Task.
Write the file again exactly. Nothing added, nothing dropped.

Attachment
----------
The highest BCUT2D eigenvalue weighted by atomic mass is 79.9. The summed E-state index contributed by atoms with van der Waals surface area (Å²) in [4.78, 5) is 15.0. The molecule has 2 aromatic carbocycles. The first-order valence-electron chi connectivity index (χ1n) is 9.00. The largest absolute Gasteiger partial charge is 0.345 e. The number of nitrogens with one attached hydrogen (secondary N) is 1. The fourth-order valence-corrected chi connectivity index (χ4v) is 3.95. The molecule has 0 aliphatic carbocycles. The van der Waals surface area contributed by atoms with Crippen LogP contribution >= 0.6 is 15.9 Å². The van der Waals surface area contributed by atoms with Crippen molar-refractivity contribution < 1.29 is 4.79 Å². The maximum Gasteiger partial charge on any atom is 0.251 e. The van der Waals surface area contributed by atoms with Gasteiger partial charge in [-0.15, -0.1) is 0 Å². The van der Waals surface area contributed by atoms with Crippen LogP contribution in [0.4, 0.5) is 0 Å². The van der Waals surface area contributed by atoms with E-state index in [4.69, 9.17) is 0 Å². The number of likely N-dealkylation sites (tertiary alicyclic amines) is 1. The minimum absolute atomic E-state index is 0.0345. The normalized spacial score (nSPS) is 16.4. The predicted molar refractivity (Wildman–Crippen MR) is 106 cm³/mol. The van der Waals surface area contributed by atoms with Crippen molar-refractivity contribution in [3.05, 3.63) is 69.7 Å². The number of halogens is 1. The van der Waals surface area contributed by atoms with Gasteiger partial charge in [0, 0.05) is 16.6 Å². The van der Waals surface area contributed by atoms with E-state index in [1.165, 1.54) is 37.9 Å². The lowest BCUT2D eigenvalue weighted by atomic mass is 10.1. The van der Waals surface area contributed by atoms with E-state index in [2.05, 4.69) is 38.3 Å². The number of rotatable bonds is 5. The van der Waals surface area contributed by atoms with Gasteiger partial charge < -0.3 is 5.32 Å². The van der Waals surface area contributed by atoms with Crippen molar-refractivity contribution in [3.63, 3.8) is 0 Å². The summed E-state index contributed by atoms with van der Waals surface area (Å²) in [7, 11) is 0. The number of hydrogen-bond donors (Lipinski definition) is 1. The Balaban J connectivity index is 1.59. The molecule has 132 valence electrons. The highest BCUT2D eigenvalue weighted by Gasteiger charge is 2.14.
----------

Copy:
The highest BCUT2D eigenvalue weighted by atomic mass is 79.9. The summed E-state index contributed by atoms with van der Waals surface area (Å²) in [4.78, 5) is 15.0. The molecule has 2 aromatic carbocycles. The first-order valence-electron chi connectivity index (χ1n) is 9.00. The largest absolute Gasteiger partial charge is 0.345 e. The number of nitrogens with one attached hydrogen (secondary N) is 1. The fourth-order valence-corrected chi connectivity index (χ4v) is 3.95. The molecule has 0 aliphatic carbocycles. The van der Waals surface area contributed by atoms with Crippen LogP contribution >= 0.6 is 15.9 Å². The van der Waals surface area contributed by atoms with Crippen molar-refractivity contribution < 1.29 is 4.79 Å². The maximum Gasteiger partial charge on any atom is 0.251 e. The van der Waals surface area contributed by atoms with Gasteiger partial charge in [-0.15, -0.1) is 0 Å². The van der Waals surface area contributed by atoms with Crippen LogP contribution in [0.4, 0.5) is 0 Å². The van der Waals surface area contributed by atoms with E-state index in [4.69, 9.17) is 0 Å². The number of likely N-dealkylation sites (tertiary alicyclic amines) is 1. The minimum absolute atomic E-state index is 0.0345. The normalized spacial score (nSPS) is 16.4. The predicted molar refractivity (Wildman–Crippen MR) is 106 cm³/mol. The van der Waals surface area contributed by atoms with Crippen molar-refractivity contribution in [3.05, 3.63) is 69.7 Å². The number of halogens is 1. The van der Waals surface area contributed by atoms with Gasteiger partial charge in [0, 0.05) is 16.6 Å². The van der Waals surface area contributed by atoms with E-state index in [1.165, 1.54) is 37.9 Å². The lowest BCUT2D eigenvalue weighted by atomic mass is 10.1. The van der Waals surface area contributed by atoms with E-state index in [2.05, 4.69) is 38.3 Å². The number of rotatable bonds is 5. The van der Waals surface area contributed by atoms with Gasteiger partial charge < -0.3 is 5.32 Å². The van der Waals surface area contributed by atoms with Crippen molar-refractivity contribution in [3.63, 3.8) is 0 Å². The summed E-state index contributed by atoms with van der Waals surface area (Å²) in [7, 11) is 0. The number of hydrogen-bond donors (Lipinski definition) is 1. The Balaban J connectivity index is 1.59. The molecule has 132 valence electrons. The highest BCUT2D eigenvalue weighted by Gasteiger charge is 2.14.